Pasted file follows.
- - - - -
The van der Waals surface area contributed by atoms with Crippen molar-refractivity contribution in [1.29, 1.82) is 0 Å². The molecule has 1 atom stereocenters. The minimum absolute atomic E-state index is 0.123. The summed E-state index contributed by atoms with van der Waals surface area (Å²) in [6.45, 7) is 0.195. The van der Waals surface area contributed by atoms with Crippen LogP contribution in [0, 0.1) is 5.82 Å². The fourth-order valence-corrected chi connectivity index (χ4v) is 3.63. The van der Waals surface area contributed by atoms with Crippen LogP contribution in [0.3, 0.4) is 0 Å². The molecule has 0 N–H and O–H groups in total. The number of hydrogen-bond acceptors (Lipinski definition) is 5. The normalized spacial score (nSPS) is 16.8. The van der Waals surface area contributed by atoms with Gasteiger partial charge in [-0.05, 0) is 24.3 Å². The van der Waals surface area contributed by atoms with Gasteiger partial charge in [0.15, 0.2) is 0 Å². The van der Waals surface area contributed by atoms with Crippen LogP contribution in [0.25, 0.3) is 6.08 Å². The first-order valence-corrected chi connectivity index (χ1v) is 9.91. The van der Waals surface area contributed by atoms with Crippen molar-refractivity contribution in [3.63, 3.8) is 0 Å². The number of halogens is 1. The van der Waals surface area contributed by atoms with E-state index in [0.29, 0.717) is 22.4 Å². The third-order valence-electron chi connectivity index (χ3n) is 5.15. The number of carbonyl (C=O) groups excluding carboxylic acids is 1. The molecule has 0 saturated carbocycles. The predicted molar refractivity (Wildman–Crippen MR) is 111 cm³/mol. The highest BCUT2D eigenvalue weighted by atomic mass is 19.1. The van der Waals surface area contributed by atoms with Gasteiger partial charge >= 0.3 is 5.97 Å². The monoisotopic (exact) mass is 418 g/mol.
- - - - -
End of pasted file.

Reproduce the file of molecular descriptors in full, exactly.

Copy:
The van der Waals surface area contributed by atoms with Crippen molar-refractivity contribution in [1.29, 1.82) is 0 Å². The molecule has 1 atom stereocenters. The minimum absolute atomic E-state index is 0.123. The summed E-state index contributed by atoms with van der Waals surface area (Å²) in [6.45, 7) is 0.195. The van der Waals surface area contributed by atoms with Crippen LogP contribution in [0, 0.1) is 5.82 Å². The fourth-order valence-corrected chi connectivity index (χ4v) is 3.63. The van der Waals surface area contributed by atoms with Crippen LogP contribution in [0.3, 0.4) is 0 Å². The molecule has 0 N–H and O–H groups in total. The number of hydrogen-bond acceptors (Lipinski definition) is 5. The normalized spacial score (nSPS) is 16.8. The van der Waals surface area contributed by atoms with Gasteiger partial charge in [-0.05, 0) is 24.3 Å². The van der Waals surface area contributed by atoms with Gasteiger partial charge in [0.15, 0.2) is 0 Å². The van der Waals surface area contributed by atoms with Crippen LogP contribution in [0.25, 0.3) is 6.08 Å². The first-order valence-corrected chi connectivity index (χ1v) is 9.91. The van der Waals surface area contributed by atoms with Crippen molar-refractivity contribution in [3.63, 3.8) is 0 Å². The number of halogens is 1. The van der Waals surface area contributed by atoms with E-state index in [0.29, 0.717) is 22.4 Å². The third-order valence-electron chi connectivity index (χ3n) is 5.15. The number of carbonyl (C=O) groups excluding carboxylic acids is 1. The molecule has 0 saturated carbocycles. The predicted molar refractivity (Wildman–Crippen MR) is 111 cm³/mol. The highest BCUT2D eigenvalue weighted by atomic mass is 19.1. The van der Waals surface area contributed by atoms with Gasteiger partial charge >= 0.3 is 5.97 Å². The monoisotopic (exact) mass is 418 g/mol.